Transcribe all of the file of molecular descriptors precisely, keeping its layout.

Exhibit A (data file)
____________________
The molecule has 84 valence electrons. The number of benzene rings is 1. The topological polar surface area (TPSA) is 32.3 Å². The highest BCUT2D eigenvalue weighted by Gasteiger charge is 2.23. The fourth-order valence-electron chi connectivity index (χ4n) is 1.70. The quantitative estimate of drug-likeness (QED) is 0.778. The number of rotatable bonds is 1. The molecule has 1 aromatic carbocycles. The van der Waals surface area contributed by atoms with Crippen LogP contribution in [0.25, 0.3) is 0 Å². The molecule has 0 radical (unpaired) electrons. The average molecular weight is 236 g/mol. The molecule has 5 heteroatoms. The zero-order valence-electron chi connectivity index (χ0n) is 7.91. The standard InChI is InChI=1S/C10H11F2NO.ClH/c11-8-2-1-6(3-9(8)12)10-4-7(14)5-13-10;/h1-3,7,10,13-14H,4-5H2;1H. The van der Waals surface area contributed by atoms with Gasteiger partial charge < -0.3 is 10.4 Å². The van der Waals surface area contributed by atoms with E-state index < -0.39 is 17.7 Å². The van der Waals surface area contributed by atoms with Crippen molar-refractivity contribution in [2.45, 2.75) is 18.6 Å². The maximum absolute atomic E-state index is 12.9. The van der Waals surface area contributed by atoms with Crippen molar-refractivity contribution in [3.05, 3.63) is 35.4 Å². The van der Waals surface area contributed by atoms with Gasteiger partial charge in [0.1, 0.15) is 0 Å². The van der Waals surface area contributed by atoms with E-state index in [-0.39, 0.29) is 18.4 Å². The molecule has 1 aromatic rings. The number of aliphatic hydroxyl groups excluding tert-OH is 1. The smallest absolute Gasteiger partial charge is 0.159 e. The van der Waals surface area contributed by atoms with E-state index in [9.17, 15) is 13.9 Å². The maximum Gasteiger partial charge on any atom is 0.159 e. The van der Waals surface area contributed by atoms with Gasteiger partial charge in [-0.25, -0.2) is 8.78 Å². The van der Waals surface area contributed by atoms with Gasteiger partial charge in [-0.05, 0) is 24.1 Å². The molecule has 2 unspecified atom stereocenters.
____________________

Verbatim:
The molecule has 84 valence electrons. The number of benzene rings is 1. The topological polar surface area (TPSA) is 32.3 Å². The highest BCUT2D eigenvalue weighted by Gasteiger charge is 2.23. The fourth-order valence-electron chi connectivity index (χ4n) is 1.70. The quantitative estimate of drug-likeness (QED) is 0.778. The number of rotatable bonds is 1. The molecule has 1 aromatic carbocycles. The van der Waals surface area contributed by atoms with Crippen LogP contribution in [0.25, 0.3) is 0 Å². The molecule has 0 radical (unpaired) electrons. The average molecular weight is 236 g/mol. The molecule has 5 heteroatoms. The zero-order valence-electron chi connectivity index (χ0n) is 7.91. The standard InChI is InChI=1S/C10H11F2NO.ClH/c11-8-2-1-6(3-9(8)12)10-4-7(14)5-13-10;/h1-3,7,10,13-14H,4-5H2;1H. The van der Waals surface area contributed by atoms with Gasteiger partial charge < -0.3 is 10.4 Å². The van der Waals surface area contributed by atoms with E-state index < -0.39 is 17.7 Å². The van der Waals surface area contributed by atoms with Crippen molar-refractivity contribution in [2.45, 2.75) is 18.6 Å². The maximum absolute atomic E-state index is 12.9. The van der Waals surface area contributed by atoms with Crippen molar-refractivity contribution in [3.05, 3.63) is 35.4 Å². The van der Waals surface area contributed by atoms with Gasteiger partial charge in [0.1, 0.15) is 0 Å². The van der Waals surface area contributed by atoms with E-state index in [-0.39, 0.29) is 18.4 Å². The molecule has 1 aromatic rings. The number of aliphatic hydroxyl groups excluding tert-OH is 1. The smallest absolute Gasteiger partial charge is 0.159 e. The van der Waals surface area contributed by atoms with E-state index in [9.17, 15) is 13.9 Å². The maximum Gasteiger partial charge on any atom is 0.159 e. The van der Waals surface area contributed by atoms with Gasteiger partial charge in [-0.25, -0.2) is 8.78 Å². The van der Waals surface area contributed by atoms with Gasteiger partial charge in [-0.05, 0) is 24.1 Å². The molecule has 2 unspecified atom stereocenters.